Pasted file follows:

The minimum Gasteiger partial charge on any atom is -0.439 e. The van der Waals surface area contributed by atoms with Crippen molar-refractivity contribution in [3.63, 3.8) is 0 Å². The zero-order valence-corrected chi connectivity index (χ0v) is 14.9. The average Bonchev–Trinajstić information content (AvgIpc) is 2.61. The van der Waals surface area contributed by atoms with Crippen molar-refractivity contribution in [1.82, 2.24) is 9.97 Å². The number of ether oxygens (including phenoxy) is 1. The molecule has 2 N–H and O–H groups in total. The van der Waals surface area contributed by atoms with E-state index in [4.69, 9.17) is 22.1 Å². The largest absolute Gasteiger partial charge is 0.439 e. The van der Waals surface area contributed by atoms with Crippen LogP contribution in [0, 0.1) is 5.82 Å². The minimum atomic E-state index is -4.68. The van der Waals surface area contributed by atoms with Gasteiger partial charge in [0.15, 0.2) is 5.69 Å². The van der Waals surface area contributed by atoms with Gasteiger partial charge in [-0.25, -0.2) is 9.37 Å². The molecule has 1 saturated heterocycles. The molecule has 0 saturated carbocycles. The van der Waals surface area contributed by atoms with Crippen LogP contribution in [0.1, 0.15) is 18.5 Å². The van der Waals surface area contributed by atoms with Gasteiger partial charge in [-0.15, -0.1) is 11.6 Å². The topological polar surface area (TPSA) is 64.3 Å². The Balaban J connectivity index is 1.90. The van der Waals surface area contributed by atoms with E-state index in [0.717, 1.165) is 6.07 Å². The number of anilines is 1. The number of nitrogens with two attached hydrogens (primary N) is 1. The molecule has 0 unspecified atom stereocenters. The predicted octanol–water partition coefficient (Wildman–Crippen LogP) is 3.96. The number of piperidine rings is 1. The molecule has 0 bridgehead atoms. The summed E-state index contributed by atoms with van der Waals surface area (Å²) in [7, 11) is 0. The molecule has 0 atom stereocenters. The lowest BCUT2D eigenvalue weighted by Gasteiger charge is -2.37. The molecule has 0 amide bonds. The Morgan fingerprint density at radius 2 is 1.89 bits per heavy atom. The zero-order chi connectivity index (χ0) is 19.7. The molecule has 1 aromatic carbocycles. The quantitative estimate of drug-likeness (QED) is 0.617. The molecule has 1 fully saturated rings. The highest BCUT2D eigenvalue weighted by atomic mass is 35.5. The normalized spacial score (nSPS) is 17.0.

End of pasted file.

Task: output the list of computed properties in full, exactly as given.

The minimum Gasteiger partial charge on any atom is -0.439 e. The van der Waals surface area contributed by atoms with Crippen molar-refractivity contribution in [3.63, 3.8) is 0 Å². The zero-order valence-corrected chi connectivity index (χ0v) is 14.9. The average Bonchev–Trinajstić information content (AvgIpc) is 2.61. The van der Waals surface area contributed by atoms with Crippen molar-refractivity contribution in [1.82, 2.24) is 9.97 Å². The number of ether oxygens (including phenoxy) is 1. The molecule has 2 N–H and O–H groups in total. The van der Waals surface area contributed by atoms with E-state index in [4.69, 9.17) is 22.1 Å². The largest absolute Gasteiger partial charge is 0.439 e. The van der Waals surface area contributed by atoms with Crippen LogP contribution in [0, 0.1) is 5.82 Å². The minimum atomic E-state index is -4.68. The van der Waals surface area contributed by atoms with Gasteiger partial charge in [0.15, 0.2) is 5.69 Å². The van der Waals surface area contributed by atoms with Gasteiger partial charge in [-0.25, -0.2) is 9.37 Å². The molecule has 1 saturated heterocycles. The molecule has 0 saturated carbocycles. The van der Waals surface area contributed by atoms with Crippen LogP contribution in [0.1, 0.15) is 18.5 Å². The van der Waals surface area contributed by atoms with Gasteiger partial charge in [-0.15, -0.1) is 11.6 Å². The topological polar surface area (TPSA) is 64.3 Å². The Balaban J connectivity index is 1.90. The van der Waals surface area contributed by atoms with E-state index in [0.717, 1.165) is 6.07 Å². The number of anilines is 1. The number of nitrogens with two attached hydrogens (primary N) is 1. The molecule has 0 unspecified atom stereocenters. The predicted octanol–water partition coefficient (Wildman–Crippen LogP) is 3.96. The number of piperidine rings is 1. The molecule has 0 bridgehead atoms. The summed E-state index contributed by atoms with van der Waals surface area (Å²) in [7, 11) is 0. The molecule has 0 atom stereocenters. The lowest BCUT2D eigenvalue weighted by Gasteiger charge is -2.37. The molecule has 0 amide bonds. The Morgan fingerprint density at radius 2 is 1.89 bits per heavy atom. The zero-order chi connectivity index (χ0) is 19.7. The molecule has 1 aromatic carbocycles. The quantitative estimate of drug-likeness (QED) is 0.617. The molecule has 1 fully saturated rings. The highest BCUT2D eigenvalue weighted by atomic mass is 35.5. The normalized spacial score (nSPS) is 17.0.